accounting fraud at worldcom

LDDS began operations in 1984 offering services to local retail and commercial
customers in he southern states. It was initially a loss making enterprise, and thus hired
Bernie J. (Bernie) Ebbers to run things. It took him less than a year to make the comoany
profitable. By the end of 1993, LDDS was the fourth largest long distance carrier in the
United States. After a shareholder vote in May 1995, the company officially came to be
known as Worldcom.
Corporate Culture
Worldcom had an autocratic style of management and followed a top down approach.
Each department had its own rules and management style. There was no outlet for
employees to express their concerns. Top hierarchy granted compensation and bonus
beyond the company guidelines to a select group of individuals based on their loyalty to
Expense to Revenue Ratio (E/R) Ratio
Ebbers was obsessed with revenue growth and insisted on a 42% E/R ratio. He
encouraged managers to push for revenue, even if it meant that long term costs would out
weigh the short term gains. As business operations declined post the 1st quarter in 2000,
CFO Sullivan used the following accounting tactics to achieve targeted performance:
1. Accrual releases: Accounting principles require companies to estimate expected
payments from line costs and match them with revenues in the income statement.
Throughout 1999 and 2000, Sullivan told staff to release accruals which too high
compared to the relative cash payments. Over a 7 quarter period between 1999 and
2000, Worldcom released $3.3 billion worth of accruals.
2. Expense capitalization: The above tactic could not be used by the end of 1 st quarter of
2001 as few accruals were left to release. Sullivan devised a creative solution which
started identifying costs of excess network capacity as capital expenditure rather than
as an operating cost. Further, managers were asked to capitalize $771 million of nonrevenue generating line expenses into an asset account, “construction in progress”. In
the 10th quarterly report filed with the US SEC, Worldcom reported $4.1 billion of
line costs and capital expenditure.
General Accounting Department
Betty Vinson and Troy Normand, managers in the accounting department, were asked to
release $828 million of line accruals in the income statement in October, 2000. They
were assures by CFO Sullivan that they were doing nothing illegal and he would take
complete responsibility for their actions. In April 2001, they were again asked to transfer
$771 million of line costs in capital expenditure. They were handsomely rewarded with a
raise and promotion for these actions.
Internal Audit
Headed by Cynthia Copper, this department reported directly to Sullivan. It was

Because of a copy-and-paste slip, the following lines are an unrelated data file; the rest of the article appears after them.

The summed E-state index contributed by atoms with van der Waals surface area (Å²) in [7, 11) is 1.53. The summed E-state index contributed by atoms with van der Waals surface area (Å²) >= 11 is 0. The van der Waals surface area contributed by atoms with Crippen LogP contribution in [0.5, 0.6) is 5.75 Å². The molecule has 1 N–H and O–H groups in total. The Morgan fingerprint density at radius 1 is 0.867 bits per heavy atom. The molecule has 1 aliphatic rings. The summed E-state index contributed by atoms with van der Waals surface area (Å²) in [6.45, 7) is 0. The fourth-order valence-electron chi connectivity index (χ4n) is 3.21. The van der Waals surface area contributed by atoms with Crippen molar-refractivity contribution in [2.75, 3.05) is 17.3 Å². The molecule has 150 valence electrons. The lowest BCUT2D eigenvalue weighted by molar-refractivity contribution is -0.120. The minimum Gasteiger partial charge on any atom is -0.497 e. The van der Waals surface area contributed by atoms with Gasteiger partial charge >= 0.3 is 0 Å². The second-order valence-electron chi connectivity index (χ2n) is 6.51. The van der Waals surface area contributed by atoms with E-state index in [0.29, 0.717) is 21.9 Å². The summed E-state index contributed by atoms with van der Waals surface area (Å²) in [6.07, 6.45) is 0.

responsible for primary operational audits to measure business unit performances and
enforces spending controls. Efforts by Cooper to seek further information regarding
Worldcom’s $2.3 billion capital expenditure and $400 million accruals in the wireless
business failed. An independent financial audit carried by Cooper helped her to discover
the ambiguity in the reports for capital expenditure and line cost accruals.
External Auditor: Arthur Andersen
Andersen considered Worldcom as its coveted client and wanted to be a committed
member of its team. Although Andersen’s risk management software rated Worldcom as
a “high risk” client, its audit team at Worldcom continued to rank it as a “moderate risk’
client. Andersen’s auditors were given limited access to the accounting information.
Worldcom withheld information, altered documents, omitted information from requested
materials and transferred millions of dollars in account balances to mislead Andersen.
The Board of Directors
The board members were former owners, officers, or directors of companies acquired by
Worldcom. CEO Ebbers presided over board meetings and determined their agendas.
Sullivan manipulated the information related to capital expenditures and line costs
presented to the board. The board played a small role in the life, direction and culture of
the company.
The End Game
By the beginning of 2002, Cooper’s audit team discovered $3 billion in questionable
expenses, including $500 million in undocumented computer expenses. After all attempts
to receive satisfactory answers from the accounting department failed, these findings
were disclosed to the Audit Committee. When Sullivan could not provide an explanation
for inappropriate capital expenses, he was asked to resign.
On June 25, 2002, Worldcom announced that its profits had been inflated by $3.8 billion
over the previous 5 quarters. Nasdaq immediately halted trading of Worldcom’s stock
and S&P lowered long term corporate credit rating of Worldcom bonds from B+ to CCC.